Dat­ing scene Down Un­der match­mak­ing off screen

The Myanmar Times - - The Pulse -

AS an in­ves­ti­ga­tion by The Myan­mar Times dis­cov­ered in 2015, the Tin­der game in Yan­gon isn’t ex­actly light­ing up. De­spon­dent sin­gles in the Golden Land have rea­son to hope how­ever – peo­ple Down Un­der have a dif­fer­ent, more tra­di­tional form of meet­ing po­ten­tial part­ners.

Pick-up trucks, cow­boy boots and a 24-hour booze-fu­elled party in the Out­back form the heart of mod­ern-day dat­ing in Aus­tralia’s bush, where swip­ing right is not an op­tion.

For sin­gle men and women on re­mote farms or in tiny vil­lages, “Bach­e­lor and Spin­ster” balls of­fer a bet­ter chance of finding love than dat­ing apps like Tin­der.

The balls, a decades-old tra­di­tion in out­back Aus­tralia, still at­tract thou­sands of young adults look­ing for love – or to get rolling drunk.

“It’s very old-school,” Emily Pitt, a 24-year-old from the for­mer gold rush town of Gul­gong, tells AFP.

“It’s how coun­try sin­gles meet each other be­cause you’re ru­ral and there’s hun­dreds of kilo­me­tres be­tween you.”

Sur­rounded by vast tracts of wheat and canola, Ariah Park, some 400 kilo­me­tres (250 miles) west of Syd­ney, is bet­ter known for grain-grow­ing than big par­ties.

It has a pop­u­la­tion of just 500 and the main street – with its row of his­toric build­ings with wide ve­ran­dahs – looks pre­served in time.

But on the last Satur­day of Oc­to­ber the usu­ally peace­ful village is in­un­dated with pick-up trucks, which roar up to a dried-out pad­dock to de­posit par­ty­go­ers.

About 1500 peo­ple showed up for this year’s out­door drink­ing and danc­ing ex­trav­a­ganza, the sec­ond-big­gest turnout in the event’s 32-year his­tory.

While the ball has a black-tie dress code, the warm-up party is a ca­sual affair, with peo­ple wear­ing scruffy T-shirts, shorts and flip flops and drink­ing heav­ily.

“It’s just fun. You meet peo­ple, you drink, you party,” says five-time B&S par­ty­goer Clau­dia Bai­ley, who trav­elled more than 200km to at­tend the cel­e­bra­tion.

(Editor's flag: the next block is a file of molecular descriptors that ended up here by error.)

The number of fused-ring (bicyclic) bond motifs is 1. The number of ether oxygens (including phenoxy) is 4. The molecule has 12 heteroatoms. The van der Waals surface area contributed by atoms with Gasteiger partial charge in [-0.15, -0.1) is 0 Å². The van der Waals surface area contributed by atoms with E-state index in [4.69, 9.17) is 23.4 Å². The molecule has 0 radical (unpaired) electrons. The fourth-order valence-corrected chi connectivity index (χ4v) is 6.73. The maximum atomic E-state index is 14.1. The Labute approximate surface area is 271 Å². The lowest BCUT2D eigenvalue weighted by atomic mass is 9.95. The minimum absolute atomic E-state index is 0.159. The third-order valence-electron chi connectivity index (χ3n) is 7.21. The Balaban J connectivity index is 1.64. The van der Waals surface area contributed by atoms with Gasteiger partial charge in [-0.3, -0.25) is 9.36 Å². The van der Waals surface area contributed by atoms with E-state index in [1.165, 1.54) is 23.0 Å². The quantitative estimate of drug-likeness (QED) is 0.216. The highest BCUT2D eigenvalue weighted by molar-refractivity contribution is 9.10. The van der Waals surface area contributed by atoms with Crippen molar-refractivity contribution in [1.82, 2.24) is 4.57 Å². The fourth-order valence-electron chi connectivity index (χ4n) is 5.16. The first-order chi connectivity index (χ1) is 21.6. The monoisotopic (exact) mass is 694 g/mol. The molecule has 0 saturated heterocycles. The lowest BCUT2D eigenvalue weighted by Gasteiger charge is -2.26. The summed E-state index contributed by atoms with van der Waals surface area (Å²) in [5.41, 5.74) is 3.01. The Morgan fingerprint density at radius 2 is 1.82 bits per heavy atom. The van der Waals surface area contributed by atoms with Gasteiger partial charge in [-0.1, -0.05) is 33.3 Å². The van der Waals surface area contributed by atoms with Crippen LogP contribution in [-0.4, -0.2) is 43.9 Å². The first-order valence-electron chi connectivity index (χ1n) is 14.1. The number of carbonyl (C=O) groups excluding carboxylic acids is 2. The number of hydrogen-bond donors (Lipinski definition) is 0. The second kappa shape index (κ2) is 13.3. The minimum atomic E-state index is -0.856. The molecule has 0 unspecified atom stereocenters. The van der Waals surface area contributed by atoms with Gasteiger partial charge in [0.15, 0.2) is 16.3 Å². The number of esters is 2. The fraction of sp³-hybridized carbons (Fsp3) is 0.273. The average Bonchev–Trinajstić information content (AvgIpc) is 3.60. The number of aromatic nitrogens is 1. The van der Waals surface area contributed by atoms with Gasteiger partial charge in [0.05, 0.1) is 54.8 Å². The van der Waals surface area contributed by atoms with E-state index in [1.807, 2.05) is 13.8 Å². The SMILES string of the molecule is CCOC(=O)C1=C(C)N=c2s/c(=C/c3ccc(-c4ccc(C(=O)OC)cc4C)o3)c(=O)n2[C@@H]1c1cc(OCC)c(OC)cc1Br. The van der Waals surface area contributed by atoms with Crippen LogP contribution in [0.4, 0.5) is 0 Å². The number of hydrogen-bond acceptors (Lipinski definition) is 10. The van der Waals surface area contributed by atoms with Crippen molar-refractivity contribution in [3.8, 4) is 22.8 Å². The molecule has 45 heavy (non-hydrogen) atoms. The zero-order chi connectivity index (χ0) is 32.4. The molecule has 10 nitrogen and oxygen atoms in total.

“We got here Fri­day night and haven’t slept yet so it’s just com­pletely dif­fer­ent, noth­ing like club­bing or any­thing. It’s just a dif­fer­ent vibe,” the 21-year-old says.

When night falls par­ty­go­ers change into their for­mal at­tire and pack into a mar­quee where they stomp their boots and toss their cow­boy hats into the air as they dance to coun­try rock tunes belted out by live bands. Drunk and dis­or­derly The balls are no­to­ri­ous for binge drink­ing, ca­sual sex and dan­ger­ous driv­ing an­tics, and safety is a peren­nial con­cern for or­gan­is­ers.

Ariah Park rev­ellers get un­lim­ited al­co­hol for their A$120 (US$92) en­try ticket and a goody bag that in­cludes a plas­tic beer cup and a con­dom.

Pre-ball en­ter­tain­ment once fea­tured pick-up trucks – util­ity ve­hi­cles known as “utes” in Aus­tralia – tear­ing up the pad­dock in ear-split­ting “cir­cle work”.

That’s now banned but “key bang­ing” – mak­ing a ve­hi­cle back­fire – has taken cen­tre stage. Across the show­ground, deaf­en­ing pops shat­ter the air.

“Mine is pretty loud. It’s pretty good, I get flames ev­ery time I do it pretty much. I get wed­ding pro­pos­als, I get peo­ple ask­ing to marry me when I do it,” says Mandy Man­ning­ton, 22, from the nearby town of Mar­rar.

One man adds to the mer­ri­ment by driv­ing a sit-on lawn mower around in cir­cles as smoke belches from its two ver­ti­cal ex­haust pipes, at­tract­ing loud cheers from on­look­ers.

An­other rev­eller strolls past hold­ing a long walk­ing stick fash­ioned out of empty rum cans strapped to­gether with duct tape, draw­ing shouts of “Gan­dalf!”.

B&S reg­u­lar Jack Bee­hag from Syd­ney says he likes the easy-go­ing at­mos­phere of the balls.

“You just go up and talk to any­one re­ally,” the 20-year-old says, not­ing the big dif­fer­ence to the dat­ing apps pop­u­lar in the city that al­low peo­ple to chat on­line.

“Ev­ery­one gets along here bet­ter.”

‘Let their hair down’ Medics are on standby to treat the in­evitable in­juries.

“To­day al­ready some­body’s had a bit too much to drink and fallen off a ute and had a bit of a head in­jury ... You get ev­ery­thing like peo­ple fall­ing over, rolling their an­kles, hurt­ing their back or what not,” paramedic Aaron Savidge says.

As the festivities con­tinue and ine­bri­a­tion lev­els rise, pick-up trucks turn into makeshift camps with many amorous at­ten­dees en­tic­ing some­one back to their swag, an Aus­tralian-style bedroll, to spend the night.

“They used to have a sit-down din­ner, strictly black tie and closed shoes,” says or­gan­iser Ned Fisher, re­fer­ring to B&S balls of the past.

“Now it’s a mod­ern sort of thing where it’s just more of a bit of a party ... Peo­ple just come here and have a good time and meet new peo­ple and just re­ally let their hair down.”

A mod­i­fied “ute” fires flames from its ex­haust pipes be­fore the ball – talk about cre­at­ing a spark.

Photos: AFP

A cou­ple gets to know each other be­fore a “Bach­e­lor and Spin­ster” ball in the town of Ariah Park in western New South Wales. The balls are an al­ter­na­tive to the Tin­der-style dat­ing that has emerged in re­cent years.

Newspapers in English

Newspapers from Myanmar

© PressReader. All rights reserved.